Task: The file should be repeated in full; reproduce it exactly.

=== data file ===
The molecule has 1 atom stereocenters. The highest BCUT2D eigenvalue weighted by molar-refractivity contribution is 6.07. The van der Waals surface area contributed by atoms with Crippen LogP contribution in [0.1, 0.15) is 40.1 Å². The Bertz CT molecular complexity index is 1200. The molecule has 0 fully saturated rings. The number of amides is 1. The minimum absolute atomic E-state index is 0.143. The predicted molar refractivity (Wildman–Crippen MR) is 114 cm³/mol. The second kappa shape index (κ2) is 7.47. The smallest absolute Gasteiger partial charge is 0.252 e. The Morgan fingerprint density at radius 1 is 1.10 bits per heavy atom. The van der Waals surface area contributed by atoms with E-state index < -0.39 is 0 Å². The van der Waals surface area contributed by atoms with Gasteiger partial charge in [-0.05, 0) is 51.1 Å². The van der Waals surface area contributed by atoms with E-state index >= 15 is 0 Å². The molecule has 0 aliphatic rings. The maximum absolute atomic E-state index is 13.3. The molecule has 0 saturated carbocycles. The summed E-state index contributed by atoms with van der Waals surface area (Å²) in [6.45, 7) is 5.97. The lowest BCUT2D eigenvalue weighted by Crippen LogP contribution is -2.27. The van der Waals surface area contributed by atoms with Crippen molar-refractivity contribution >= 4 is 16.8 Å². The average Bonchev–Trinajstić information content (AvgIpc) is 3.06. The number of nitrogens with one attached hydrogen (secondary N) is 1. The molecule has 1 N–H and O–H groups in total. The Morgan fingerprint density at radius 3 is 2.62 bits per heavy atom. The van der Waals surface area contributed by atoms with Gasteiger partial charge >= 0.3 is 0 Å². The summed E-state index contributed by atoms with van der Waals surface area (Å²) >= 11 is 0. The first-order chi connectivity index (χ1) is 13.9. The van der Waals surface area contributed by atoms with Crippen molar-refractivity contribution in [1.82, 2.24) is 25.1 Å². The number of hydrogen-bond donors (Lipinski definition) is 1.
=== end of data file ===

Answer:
The molecule has 1 atom stereocenters. The highest BCUT2D eigenvalue weighted by molar-refractivity contribution is 6.07. The van der Waals surface area contributed by atoms with Crippen LogP contribution in [0.1, 0.15) is 40.1 Å². The Bertz CT molecular complexity index is 1200. The molecule has 0 fully saturated rings. The number of amides is 1. The minimum absolute atomic E-state index is 0.143. The predicted molar refractivity (Wildman–Crippen MR) is 114 cm³/mol. The second kappa shape index (κ2) is 7.47. The smallest absolute Gasteiger partial charge is 0.252 e. The Morgan fingerprint density at radius 1 is 1.10 bits per heavy atom. The van der Waals surface area contributed by atoms with E-state index < -0.39 is 0 Å². The van der Waals surface area contributed by atoms with Gasteiger partial charge in [-0.05, 0) is 51.1 Å². The van der Waals surface area contributed by atoms with E-state index >= 15 is 0 Å². The molecule has 0 aliphatic rings. The maximum absolute atomic E-state index is 13.3. The molecule has 0 saturated carbocycles. The summed E-state index contributed by atoms with van der Waals surface area (Å²) in [6.45, 7) is 5.97. The lowest BCUT2D eigenvalue weighted by Crippen LogP contribution is -2.27. The van der Waals surface area contributed by atoms with Crippen molar-refractivity contribution >= 4 is 16.8 Å². The average Bonchev–Trinajstić information content (AvgIpc) is 3.06. The number of nitrogens with one attached hydrogen (secondary N) is 1. The molecule has 1 N–H and O–H groups in total. The Morgan fingerprint density at radius 3 is 2.62 bits per heavy atom. The van der Waals surface area contributed by atoms with Gasteiger partial charge >= 0.3 is 0 Å². The summed E-state index contributed by atoms with van der Waals surface area (Å²) >= 11 is 0. The first-order chi connectivity index (χ1) is 13.9. The van der Waals surface area contributed by atoms with Crippen molar-refractivity contribution in [1.82, 2.24) is 25.1 Å². The number of hydrogen-bond donors (Lipinski definition) is 1.